5 Best Music Venues in the Bay Area

You don’t (and you shouldn’t!) choose live music based on the beauty of the venue in which it will be played. But there’s no denying that the atmosphere matters.

Watching an artist you love burn down the stage is all the better when that scene is deeply Art Deco or framed by vines. From Berkeley’s historic amphitheater, The Greek, to San Francisco’s Jazz Age music and movie venues, these are the Bay Area’s finest places to catch a show.

The War Field, San Francisco

The Warfield in San Francisco

(Courtesy of @thewarfield)

Theater magnate Marcus Loew dressed his vaudeville and movie palace, the Warfield Theater, in Art Deco elegance for its Market Street debut in 1922. It had a good few decades before falling into disrepair, but even if its exterior has lost its luster, the beauty of the grand dame’s interior has remained. It reopened in 1979, hosting its first act, Bob Dylan, in a run of 14 shows. Since then, the Warfield has become a mythical place to see big names in small intimate performances (the theater can only accommodate 2,300 people). Coming in 2022 are The Mars Volta (October 18-19), King Princess (October 24), and The Flaming Lips (November 18-19), among others.

// 982 Market Street (Net), thewarfieldtheatre.com

Mountain Vineyard, Saratoga

The Mountain Cellar in Saratoga

(Courtesy of @mountainwinery)

Many wineries host musical series during the summer, but only one can attract the likes of the Shins, Elvis Costello and Weird Al. The Mountain Winery in Saratoga began, unsurprisingly, as a winery in 1905. A a year after the 1906 earthquake, they acquired their iconic amphitheater setting: a 12th-century Spanish portal excavated from the rubble of a cathedral in San Jose. Although the vineyards still climb the hills surrounding the Mountain Winery (you can try their home-grown pinot noir and chardonnay in their on-site tasting room), since the construction of their concert bowl in the late 1950s, it is best known as one of the bay’s wineries. The most beautiful settings in the region to attend a show. Van Morrison (October 15-16) and Jordana Bryant (October 30) are yet to come in this year’s concert series.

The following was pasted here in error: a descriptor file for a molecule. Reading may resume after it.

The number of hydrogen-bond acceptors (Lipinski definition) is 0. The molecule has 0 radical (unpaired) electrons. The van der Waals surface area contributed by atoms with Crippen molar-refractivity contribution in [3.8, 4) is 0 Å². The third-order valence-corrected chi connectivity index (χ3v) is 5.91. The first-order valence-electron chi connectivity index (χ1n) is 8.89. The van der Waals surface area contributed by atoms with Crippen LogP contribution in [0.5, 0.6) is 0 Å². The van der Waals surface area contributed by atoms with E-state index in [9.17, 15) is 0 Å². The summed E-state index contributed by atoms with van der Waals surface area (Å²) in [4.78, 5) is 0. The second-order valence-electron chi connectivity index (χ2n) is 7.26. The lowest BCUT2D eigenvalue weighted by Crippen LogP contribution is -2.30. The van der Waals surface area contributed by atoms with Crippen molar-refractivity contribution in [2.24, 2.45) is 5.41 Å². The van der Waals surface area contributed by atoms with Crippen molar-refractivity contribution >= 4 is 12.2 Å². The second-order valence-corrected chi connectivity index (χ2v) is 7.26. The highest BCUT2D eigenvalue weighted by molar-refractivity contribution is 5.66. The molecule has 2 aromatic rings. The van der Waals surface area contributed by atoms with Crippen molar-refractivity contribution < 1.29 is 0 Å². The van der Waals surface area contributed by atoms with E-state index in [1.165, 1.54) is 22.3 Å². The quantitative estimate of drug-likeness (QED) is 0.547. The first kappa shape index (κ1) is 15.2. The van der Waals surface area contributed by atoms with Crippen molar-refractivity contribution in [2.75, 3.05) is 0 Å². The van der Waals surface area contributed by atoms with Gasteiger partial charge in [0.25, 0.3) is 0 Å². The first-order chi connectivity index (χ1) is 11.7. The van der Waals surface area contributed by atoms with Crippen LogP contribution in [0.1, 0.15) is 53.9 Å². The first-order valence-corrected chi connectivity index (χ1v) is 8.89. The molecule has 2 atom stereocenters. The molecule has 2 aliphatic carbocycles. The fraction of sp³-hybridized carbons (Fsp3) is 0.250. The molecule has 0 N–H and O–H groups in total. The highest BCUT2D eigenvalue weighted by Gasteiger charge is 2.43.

// 14831 Pierce Rd. (Saratoga), mountainwinery.com

Fox Theater, Oakland

Fox Theater in Oakland

(Courtesy of @foxoakland)

When the Fox Theater opened in downtown Oakland in 1928, it was the largest in the Bay Area with 3,200 seats. Very closely named “The Baghdad” for its Middle Eastern design influences, the Fox began as a movie theater for early talkies; a 20-piece band and an organist played between performances. Fox fell on hard times in the ’60s and remained unloved for decades to come. In 2009, however, the legendary theater finally made a comeback. Its rich color palette, distinctive dome, and terracotta and gold accents have been restored to their former glory, and the theater has been transformed into a 2,800-person venue. Bonobo (Oct. 20), Death Cab for Cutie (Oct. 23-24), Morrissey (Nov. 18), and Modest Mouse (Nov. 30), among others, are yet to come in 2022.

// 1807 Telegraph Avenue (Oakland), thefoxoakland.com

Great American Music Hall, San Francisco

Great American Music Hall in San Francisco

(Courtesy of @greatamericanmusichall)

The Great American Music Hall opened in 1907 as Blanco’s, a nightclub decorated with an elaborate filigree ceiling and ornate balconies. During World War II, it hosted musicians and burlesque performers, before being renamed a clubhouse for the Loyal Order of the Moose in the 1950s. But like many of the Bay Area’s most impressive venues, The Great American fell into decline by mid-century. But in the early 1970s, the theater was saved from demolition and restored to its original appearance. The venue continued to feature some of the most interesting midsize acts around; it even once formed the backdrop for a Robin Williams HBO comedy special. Coming in 2022 are Glassjaw (November 1-3), Isabella Lovestory (November 10), and Los Straitjackets (December 12-13), among others.

// 859 O’Farrell Street (tenderloin), gamh.com

The Greek Theatre, Berkeley

The Berkeley Greek Theater

(Courtesy of @greekberkeley)

Nestled within the tree-lined campus of UC Berkeley, the Greek Theater is the nation’s oldest outdoor amphitheater. Over the years it has been the scene of student productions, political posturing and social unrest, but since the 1960s it has been mainly music that has taken center stage at The Greek. Neil Young, Miles Davis, Bonnie Raitt and The Grateful Dead are among the artists who rocked the 8,500-seat theater, which was added to the National Register of Historic Places in 1982. Carly Rae Jepsen (October 21), The Chainsmokers ( October 28) and Mark Rebillet (November 5).

// 2001 Gayley Road. (Berkeley), thegreekberkeley.com

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